The Zen of Social Media Marketing by Shama Hyder Kabani
Three Lessons in Social Media Marketing That I Will Apply to My Own Work

Reading The Zen of Social Media Marketing helped answer some questions I have faced on this abstract subject. Shama Kabani stated in the Introduction, “the traditional marketing rules cannot be applied to social media because social media is not a marketer’s platform.”  Therefore, I learned about a substantial methodology that addresses this conundrum for growing online business known as ACT (Attract, Convert, and Transform). I was then introduced to a simple yet effective tool that applies to all of the major social platforms: building credibility on the social web based around my own expertise. Last and most importantly, as referenced in a quote from Jack Humphrey of on page 39, “you must think like a user first and a marketer second” when implementing social media marketing.

According to this book, all social media tactics should fall into at least one category of Kabani’s ACT methodology. With a distinctive online presence in place, the first objective is to attract an audience to the branded website, treating it as the online hub for all social activity. A website built around an active blog ensures fresh content is published frequently and keeps the door open to consumer engagement. The next step is to convert those website visitors to consumers and paying customers by earning their trust. This is accomplished, in part, by repeatedly demonstrating expertise to the targeted audience on a subject relevant to both their interests and the business. The final goal is to transform those successes so they will attract new successes by allowing the opportunity for repeat customers to become online brand evangelists. After it has proved successful, the ACT cycle will continue in perpetuity with new waves of potential customers on an ever-expanding scale.

The constant delivery of expert content to target audiences is a key strategic point in engaging and attracting consumers. To do this, Facebook offers both Groups and Fan Pages, which build communities around common interests, which can include businesses. Hashtags are used on Twitter as a common thread to carry conversations about specific topics that any interested person can contribute to. LinkedIn offers professional groups and an online forum specific to developing expertise, called Answers. After I read the LinkedIn Answers section of Kabani’s book, I immediately – and rather excitedly – found myself on browsing and answering several questions, offering my own expertise in the Graphic Design category and elsewhere.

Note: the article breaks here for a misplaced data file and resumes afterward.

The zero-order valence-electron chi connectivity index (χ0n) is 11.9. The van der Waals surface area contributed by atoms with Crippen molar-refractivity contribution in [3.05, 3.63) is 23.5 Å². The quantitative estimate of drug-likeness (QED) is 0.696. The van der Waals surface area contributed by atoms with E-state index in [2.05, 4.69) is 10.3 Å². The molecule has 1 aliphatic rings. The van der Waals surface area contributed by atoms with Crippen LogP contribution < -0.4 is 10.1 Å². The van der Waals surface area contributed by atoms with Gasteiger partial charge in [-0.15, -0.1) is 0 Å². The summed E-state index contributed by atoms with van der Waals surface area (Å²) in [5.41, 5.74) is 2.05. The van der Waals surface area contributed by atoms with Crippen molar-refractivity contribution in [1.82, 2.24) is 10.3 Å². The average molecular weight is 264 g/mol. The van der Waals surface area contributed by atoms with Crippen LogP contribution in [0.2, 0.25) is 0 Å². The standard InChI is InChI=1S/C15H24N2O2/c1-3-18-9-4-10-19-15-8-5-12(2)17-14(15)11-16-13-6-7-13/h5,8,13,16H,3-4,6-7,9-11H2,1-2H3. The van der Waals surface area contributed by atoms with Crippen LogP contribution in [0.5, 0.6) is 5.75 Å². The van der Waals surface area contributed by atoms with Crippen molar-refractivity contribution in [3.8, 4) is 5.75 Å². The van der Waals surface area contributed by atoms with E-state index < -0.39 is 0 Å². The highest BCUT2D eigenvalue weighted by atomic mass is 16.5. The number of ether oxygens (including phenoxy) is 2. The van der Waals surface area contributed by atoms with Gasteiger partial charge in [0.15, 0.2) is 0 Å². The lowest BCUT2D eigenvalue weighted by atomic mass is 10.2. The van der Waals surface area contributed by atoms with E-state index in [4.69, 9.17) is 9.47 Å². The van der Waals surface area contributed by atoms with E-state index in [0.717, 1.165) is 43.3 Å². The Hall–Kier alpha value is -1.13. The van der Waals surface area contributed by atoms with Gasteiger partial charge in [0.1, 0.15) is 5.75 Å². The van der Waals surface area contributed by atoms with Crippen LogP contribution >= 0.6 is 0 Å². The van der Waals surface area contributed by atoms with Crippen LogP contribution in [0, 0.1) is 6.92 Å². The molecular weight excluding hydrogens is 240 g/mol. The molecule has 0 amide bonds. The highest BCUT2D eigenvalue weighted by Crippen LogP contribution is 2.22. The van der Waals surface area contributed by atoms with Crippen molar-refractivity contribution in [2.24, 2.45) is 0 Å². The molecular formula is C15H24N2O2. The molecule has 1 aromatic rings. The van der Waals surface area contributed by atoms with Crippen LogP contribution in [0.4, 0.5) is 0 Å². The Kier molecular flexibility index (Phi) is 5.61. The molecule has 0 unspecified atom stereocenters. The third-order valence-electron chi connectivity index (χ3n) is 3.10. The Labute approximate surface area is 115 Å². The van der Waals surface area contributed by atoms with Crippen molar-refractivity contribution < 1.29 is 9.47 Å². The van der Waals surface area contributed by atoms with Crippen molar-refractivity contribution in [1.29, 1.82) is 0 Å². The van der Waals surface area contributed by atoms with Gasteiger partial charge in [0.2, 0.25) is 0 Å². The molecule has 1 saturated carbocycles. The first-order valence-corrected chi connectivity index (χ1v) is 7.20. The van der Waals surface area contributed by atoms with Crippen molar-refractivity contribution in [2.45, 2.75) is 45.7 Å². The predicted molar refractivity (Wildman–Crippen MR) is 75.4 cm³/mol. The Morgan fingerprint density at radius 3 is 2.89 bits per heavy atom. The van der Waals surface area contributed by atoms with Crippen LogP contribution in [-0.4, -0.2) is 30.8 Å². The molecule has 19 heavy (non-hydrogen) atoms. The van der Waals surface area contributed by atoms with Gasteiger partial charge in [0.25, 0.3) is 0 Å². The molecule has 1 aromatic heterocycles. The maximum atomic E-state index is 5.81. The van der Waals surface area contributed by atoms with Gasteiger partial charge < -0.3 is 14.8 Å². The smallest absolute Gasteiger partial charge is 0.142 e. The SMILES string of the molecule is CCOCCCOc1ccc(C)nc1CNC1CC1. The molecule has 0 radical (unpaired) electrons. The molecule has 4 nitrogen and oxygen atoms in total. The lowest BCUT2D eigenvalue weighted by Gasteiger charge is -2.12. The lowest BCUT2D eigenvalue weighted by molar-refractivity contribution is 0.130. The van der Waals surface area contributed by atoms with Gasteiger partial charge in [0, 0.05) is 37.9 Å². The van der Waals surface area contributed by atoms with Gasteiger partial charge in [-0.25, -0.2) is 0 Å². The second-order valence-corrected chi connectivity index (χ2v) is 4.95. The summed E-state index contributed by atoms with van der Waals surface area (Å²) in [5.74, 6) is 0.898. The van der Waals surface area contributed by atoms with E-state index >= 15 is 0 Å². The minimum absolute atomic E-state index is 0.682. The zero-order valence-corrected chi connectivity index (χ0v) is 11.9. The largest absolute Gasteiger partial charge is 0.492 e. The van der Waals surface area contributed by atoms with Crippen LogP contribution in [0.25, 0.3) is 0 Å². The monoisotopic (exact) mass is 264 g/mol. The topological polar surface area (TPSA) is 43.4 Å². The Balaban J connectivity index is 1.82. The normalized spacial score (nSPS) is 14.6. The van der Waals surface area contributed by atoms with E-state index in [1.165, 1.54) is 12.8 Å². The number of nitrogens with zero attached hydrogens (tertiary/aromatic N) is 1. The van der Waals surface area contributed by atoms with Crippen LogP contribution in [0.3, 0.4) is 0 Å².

Throughout the ACT process the importance of being human in social media – not endlessly selling and promoting – is huge. Kabani built the case that behind every user profile is a human being; they want to connect with and talk to other humans, not companies or person-less brand names. It is crucial for a successful outcome to treat people online with the same respect they would expect in a face-to-face meeting, especially in a time of crisis or when making a sale.

Looking forward in growing my own career, expertise building on LinkedIn Answers will become a standard routine multiple times a week. Most significantly though, I will use Kabani’s ACT methodology as the foundation for writing future social media marketing plans.

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Find this book on Amazon here.

Short List for Peer Workshop

This is a short list of articles including some I shared with my classmates during the fall 2011 semester in West Conn's MFA Creative and Professional Writing program. I have compiled this for the social media peer workshop at the January 2012 MFA writing residency.

Publishing Talk | 10 Twitter Hashtags for Writers

PR Daily | Careful, writers! 10 common words with opposite meanings

PR Daily | Your guide to the history and nuance of punctuation

Ragan | 5 ways to eliminate prepositions

Ragan | Not getting Twitter followers? Here are 10 key reasons why

Slate | Space Invaders: Why you should never, ever use two spaces after a period.

Social Media Today | How to Practice Social Media Etiquette

Social Media Today | Social Media Tips for The New Year